Teachers (ain’t) Gonna Hate

By Chris Hunter and Dan Albanese (Graphic by Chris Hunter)
February 2016

Q: What do I do if a teacher doesn’t like me?

Dan Albanese answers:

There can be a lot of pressure to make sure a teacher likes you, and if you’re concerned that one may not like you, there are several things you can do.

One option is screaming. I don’t mean shout­ing obscenities at the teacher, but instead, gradually raising your voice to a loud shriek. Scream at your friends. Scream at your pets. Go really deep into the woods and scream at a tree or some squirrels.

Another option is to just stop caring. Nobody can hurt you when you just don’t give a care. I stopped caring when I was 4. Do I regret it? Maybe, but I don’t really care enough to think about it. I’m too busy not caring about it. Am I going to regret this even more in the foreseeable future? Probably.

My favorite option, like in any situation, is to blow it as ridiculously out of proportion as possible. Did you get a C+ on your physics quiz? Mr. Gregory definitely knows that you despise the idea of physics and thinks you don’t care. If you get any grade less than an A-, you’re never going to get into college and you’re gonna die alone in a cardboard box which doubles as your house under the bridge on I-690.

Now if you ignore everything you’ve just read, you’ll be good. Especially in an environment like MPH, teachers want what’s best for their students. Not everyone is going to love physics as much as Mr. Gregory, and if you don’t, he probably won’t hold it against you. It’s really unlikely that a teacher actually dislikes you. Extremely unlikely.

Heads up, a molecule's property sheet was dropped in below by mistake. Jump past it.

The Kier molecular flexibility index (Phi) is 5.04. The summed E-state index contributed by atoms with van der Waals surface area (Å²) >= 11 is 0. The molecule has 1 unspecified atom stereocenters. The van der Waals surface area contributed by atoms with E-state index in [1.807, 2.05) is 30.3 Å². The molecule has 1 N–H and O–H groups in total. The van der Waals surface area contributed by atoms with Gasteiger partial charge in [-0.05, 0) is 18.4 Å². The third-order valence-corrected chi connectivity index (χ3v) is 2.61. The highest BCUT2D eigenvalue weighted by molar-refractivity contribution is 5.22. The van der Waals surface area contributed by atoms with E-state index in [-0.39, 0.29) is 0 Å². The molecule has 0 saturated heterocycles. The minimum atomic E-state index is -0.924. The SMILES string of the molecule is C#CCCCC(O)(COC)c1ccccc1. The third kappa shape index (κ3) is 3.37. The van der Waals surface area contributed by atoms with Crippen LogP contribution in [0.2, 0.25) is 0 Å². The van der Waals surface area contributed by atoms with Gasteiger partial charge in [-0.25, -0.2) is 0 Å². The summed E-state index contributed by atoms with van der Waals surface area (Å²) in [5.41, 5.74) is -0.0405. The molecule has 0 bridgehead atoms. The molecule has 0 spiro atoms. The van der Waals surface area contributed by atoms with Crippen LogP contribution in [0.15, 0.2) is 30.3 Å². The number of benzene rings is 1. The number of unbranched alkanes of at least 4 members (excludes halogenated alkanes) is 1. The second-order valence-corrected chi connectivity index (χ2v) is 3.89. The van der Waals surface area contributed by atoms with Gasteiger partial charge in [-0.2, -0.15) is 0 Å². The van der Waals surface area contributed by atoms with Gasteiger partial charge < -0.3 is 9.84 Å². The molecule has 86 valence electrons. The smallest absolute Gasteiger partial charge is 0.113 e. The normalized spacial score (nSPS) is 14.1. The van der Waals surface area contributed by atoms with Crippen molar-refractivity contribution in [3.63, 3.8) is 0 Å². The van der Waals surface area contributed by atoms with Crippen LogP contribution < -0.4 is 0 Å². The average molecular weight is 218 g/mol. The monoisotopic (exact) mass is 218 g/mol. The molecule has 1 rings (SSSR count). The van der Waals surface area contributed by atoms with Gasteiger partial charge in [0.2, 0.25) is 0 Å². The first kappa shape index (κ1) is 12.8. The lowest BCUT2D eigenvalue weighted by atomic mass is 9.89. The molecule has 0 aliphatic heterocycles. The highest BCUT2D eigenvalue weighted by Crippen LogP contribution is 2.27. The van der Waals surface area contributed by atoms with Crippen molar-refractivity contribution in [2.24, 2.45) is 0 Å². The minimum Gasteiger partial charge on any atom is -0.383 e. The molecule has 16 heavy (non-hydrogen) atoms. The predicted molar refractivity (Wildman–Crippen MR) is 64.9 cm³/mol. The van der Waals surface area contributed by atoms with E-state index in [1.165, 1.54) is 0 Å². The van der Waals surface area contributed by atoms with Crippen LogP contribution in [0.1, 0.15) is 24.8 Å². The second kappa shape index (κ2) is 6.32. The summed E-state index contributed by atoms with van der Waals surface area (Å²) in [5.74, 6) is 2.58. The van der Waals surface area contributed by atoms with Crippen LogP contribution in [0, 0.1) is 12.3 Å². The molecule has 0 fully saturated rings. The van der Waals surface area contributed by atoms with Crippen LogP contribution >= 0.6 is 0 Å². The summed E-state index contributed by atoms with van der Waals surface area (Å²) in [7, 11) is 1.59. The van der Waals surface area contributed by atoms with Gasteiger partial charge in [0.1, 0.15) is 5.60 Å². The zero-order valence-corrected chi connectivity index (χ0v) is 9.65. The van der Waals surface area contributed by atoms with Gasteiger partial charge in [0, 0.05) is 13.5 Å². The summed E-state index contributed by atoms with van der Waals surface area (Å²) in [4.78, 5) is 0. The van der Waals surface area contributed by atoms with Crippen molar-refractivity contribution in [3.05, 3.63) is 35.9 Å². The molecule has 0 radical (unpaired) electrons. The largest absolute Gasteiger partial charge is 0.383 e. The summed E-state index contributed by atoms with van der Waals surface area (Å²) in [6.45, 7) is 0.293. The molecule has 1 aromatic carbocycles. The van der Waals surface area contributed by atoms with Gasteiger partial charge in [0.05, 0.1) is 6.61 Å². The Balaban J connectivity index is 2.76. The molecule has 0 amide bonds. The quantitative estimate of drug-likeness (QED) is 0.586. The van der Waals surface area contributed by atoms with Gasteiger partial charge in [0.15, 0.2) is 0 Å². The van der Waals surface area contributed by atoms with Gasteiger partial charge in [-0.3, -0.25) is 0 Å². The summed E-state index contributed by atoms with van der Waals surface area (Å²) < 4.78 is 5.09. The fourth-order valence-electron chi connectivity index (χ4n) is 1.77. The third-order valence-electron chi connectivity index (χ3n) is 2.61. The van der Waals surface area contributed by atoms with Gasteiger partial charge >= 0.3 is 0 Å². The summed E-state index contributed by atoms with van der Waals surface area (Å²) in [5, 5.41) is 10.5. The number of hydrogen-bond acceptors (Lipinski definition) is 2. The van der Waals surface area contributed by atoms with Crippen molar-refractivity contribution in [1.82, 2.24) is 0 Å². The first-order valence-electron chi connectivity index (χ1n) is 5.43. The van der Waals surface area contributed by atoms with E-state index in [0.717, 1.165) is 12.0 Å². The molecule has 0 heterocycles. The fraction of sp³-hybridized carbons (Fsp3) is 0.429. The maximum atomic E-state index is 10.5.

But if you’re really sure that a teacher dislikes you, talk to Ms. Strickland. She can help you address the problem. But in all seriousness, no teacher is going to put actual effort into disliking you. Even after all the stupid stuff I’ve done, no teacher dislikes me — and I’ve done a lot of stupid stuff.

Chris Hunter answers:

This is a great question, Anonymous. This isn’t something to be taken lightly, as being disliked by a teacher is a major problem. But, there’s an easy solution. My plan, if a teacher doesn’t like me, is simply to run.

Run fast, and run far. Running is great cardio and good for the soul. It burns hundreds of calories, tones your body, and provides opportunities to socialize with other runners, as well as others who are hated by teachers.

But beware: muscle inflammation is a known problem among runners. To prevent this, stretch thor­oughly. I recommend the Kneeling Hip-Flexor Stretch or some lunges, but more importantly, you need to stretch your calves with Calf Raises.

You may ask, “How far do I need to run?” When a teacher has become dissatisfied with your presence, a large sphere of pure anger is created around the teacher within a five-mile radius. As long as you’re outside of that sphere, you should be safe.

But to add a different perspective, if a teacher dislikes you, find ways you can prove you are a good student. It’s possible that the teacher dislikes you be­cause of your behavior.

Look at yourself from the teacher’s perspective. It could be that you are the problem. Ask yourself: Do I talk during class? Do I turn homework in on time? Do I get to class on time? If the answers to these ques­tions are “Yes, No and No” (in that order), you your­self may be the problem. Work on these to improve your relationship with your teacher.

If all of that doesn’t work, it could be possible that you two just might not get along with each other very well. Go out of your way to be more courteous to the teacher. You don’t have to be best friends, but the relationship should not affect your learning experience.